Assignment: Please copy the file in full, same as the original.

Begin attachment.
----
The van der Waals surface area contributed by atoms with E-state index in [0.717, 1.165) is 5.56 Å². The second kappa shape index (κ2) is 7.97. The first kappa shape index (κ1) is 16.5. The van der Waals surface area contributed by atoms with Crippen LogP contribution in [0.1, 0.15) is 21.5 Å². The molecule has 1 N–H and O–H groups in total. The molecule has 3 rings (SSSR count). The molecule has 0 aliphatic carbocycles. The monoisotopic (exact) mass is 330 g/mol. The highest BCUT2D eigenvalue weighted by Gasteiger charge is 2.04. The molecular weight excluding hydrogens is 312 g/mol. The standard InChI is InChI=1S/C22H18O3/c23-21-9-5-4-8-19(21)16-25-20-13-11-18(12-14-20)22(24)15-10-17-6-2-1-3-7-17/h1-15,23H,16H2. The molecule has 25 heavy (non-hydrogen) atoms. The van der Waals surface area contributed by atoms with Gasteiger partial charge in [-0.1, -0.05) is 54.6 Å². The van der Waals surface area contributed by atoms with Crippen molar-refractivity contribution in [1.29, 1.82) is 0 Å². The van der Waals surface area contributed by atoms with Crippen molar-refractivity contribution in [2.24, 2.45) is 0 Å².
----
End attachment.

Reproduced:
The van der Waals surface area contributed by atoms with E-state index in [0.717, 1.165) is 5.56 Å². The second kappa shape index (κ2) is 7.97. The first kappa shape index (κ1) is 16.5. The van der Waals surface area contributed by atoms with Crippen LogP contribution in [0.1, 0.15) is 21.5 Å². The molecule has 1 N–H and O–H groups in total. The molecule has 3 rings (SSSR count). The molecule has 0 aliphatic carbocycles. The monoisotopic (exact) mass is 330 g/mol. The highest BCUT2D eigenvalue weighted by Gasteiger charge is 2.04. The molecular weight excluding hydrogens is 312 g/mol. The standard InChI is InChI=1S/C22H18O3/c23-21-9-5-4-8-19(21)16-25-20-13-11-18(12-14-20)22(24)15-10-17-6-2-1-3-7-17/h1-15,23H,16H2. The molecule has 25 heavy (non-hydrogen) atoms. The van der Waals surface area contributed by atoms with Gasteiger partial charge in [-0.1, -0.05) is 54.6 Å². The van der Waals surface area contributed by atoms with Crippen molar-refractivity contribution in [1.29, 1.82) is 0 Å². The van der Waals surface area contributed by atoms with Crippen molar-refractivity contribution in [2.24, 2.45) is 0 Å².